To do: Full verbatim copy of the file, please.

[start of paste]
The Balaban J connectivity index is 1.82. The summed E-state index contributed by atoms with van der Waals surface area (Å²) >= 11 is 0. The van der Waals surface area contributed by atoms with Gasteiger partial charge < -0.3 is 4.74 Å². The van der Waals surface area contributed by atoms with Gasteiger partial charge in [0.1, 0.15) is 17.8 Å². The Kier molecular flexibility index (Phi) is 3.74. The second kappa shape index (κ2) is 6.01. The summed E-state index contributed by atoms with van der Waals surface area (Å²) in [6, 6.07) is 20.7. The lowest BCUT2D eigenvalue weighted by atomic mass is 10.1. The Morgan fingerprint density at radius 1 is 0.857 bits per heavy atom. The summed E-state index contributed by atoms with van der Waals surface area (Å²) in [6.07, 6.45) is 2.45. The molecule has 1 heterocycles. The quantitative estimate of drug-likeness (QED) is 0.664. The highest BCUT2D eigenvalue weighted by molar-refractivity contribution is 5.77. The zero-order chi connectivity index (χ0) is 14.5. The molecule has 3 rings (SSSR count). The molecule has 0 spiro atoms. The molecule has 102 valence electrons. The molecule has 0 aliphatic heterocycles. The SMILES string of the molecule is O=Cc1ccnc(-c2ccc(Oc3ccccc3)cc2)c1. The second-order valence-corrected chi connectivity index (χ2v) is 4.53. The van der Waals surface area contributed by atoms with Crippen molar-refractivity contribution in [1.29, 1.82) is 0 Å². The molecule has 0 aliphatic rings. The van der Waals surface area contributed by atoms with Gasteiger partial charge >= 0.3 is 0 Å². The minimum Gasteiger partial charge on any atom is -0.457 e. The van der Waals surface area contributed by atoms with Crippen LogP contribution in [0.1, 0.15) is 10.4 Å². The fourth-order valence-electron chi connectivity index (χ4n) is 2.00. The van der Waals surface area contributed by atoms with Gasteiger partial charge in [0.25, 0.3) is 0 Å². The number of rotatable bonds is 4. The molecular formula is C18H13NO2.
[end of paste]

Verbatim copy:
The Balaban J connectivity index is 1.82. The summed E-state index contributed by atoms with van der Waals surface area (Å²) >= 11 is 0. The van der Waals surface area contributed by atoms with Gasteiger partial charge < -0.3 is 4.74 Å². The van der Waals surface area contributed by atoms with Gasteiger partial charge in [0.1, 0.15) is 17.8 Å². The Kier molecular flexibility index (Phi) is 3.74. The second kappa shape index (κ2) is 6.01. The summed E-state index contributed by atoms with van der Waals surface area (Å²) in [6, 6.07) is 20.7. The lowest BCUT2D eigenvalue weighted by atomic mass is 10.1. The Morgan fingerprint density at radius 1 is 0.857 bits per heavy atom. The summed E-state index contributed by atoms with van der Waals surface area (Å²) in [6.07, 6.45) is 2.45. The molecule has 1 heterocycles. The quantitative estimate of drug-likeness (QED) is 0.664. The highest BCUT2D eigenvalue weighted by molar-refractivity contribution is 5.77. The zero-order chi connectivity index (χ0) is 14.5. The molecule has 3 rings (SSSR count). The molecule has 0 spiro atoms. The molecule has 102 valence electrons. The molecule has 0 aliphatic heterocycles. The SMILES string of the molecule is O=Cc1ccnc(-c2ccc(Oc3ccccc3)cc2)c1. The second-order valence-corrected chi connectivity index (χ2v) is 4.53. The van der Waals surface area contributed by atoms with Crippen molar-refractivity contribution in [1.29, 1.82) is 0 Å². The molecule has 0 aliphatic rings. The van der Waals surface area contributed by atoms with Gasteiger partial charge >= 0.3 is 0 Å². The minimum Gasteiger partial charge on any atom is -0.457 e. The van der Waals surface area contributed by atoms with Crippen LogP contribution in [0.1, 0.15) is 10.4 Å². The fourth-order valence-electron chi connectivity index (χ4n) is 2.00. The van der Waals surface area contributed by atoms with Gasteiger partial charge in [0.25, 0.3) is 0 Å². The number of rotatable bonds is 4. The molecular formula is C18H13NO2.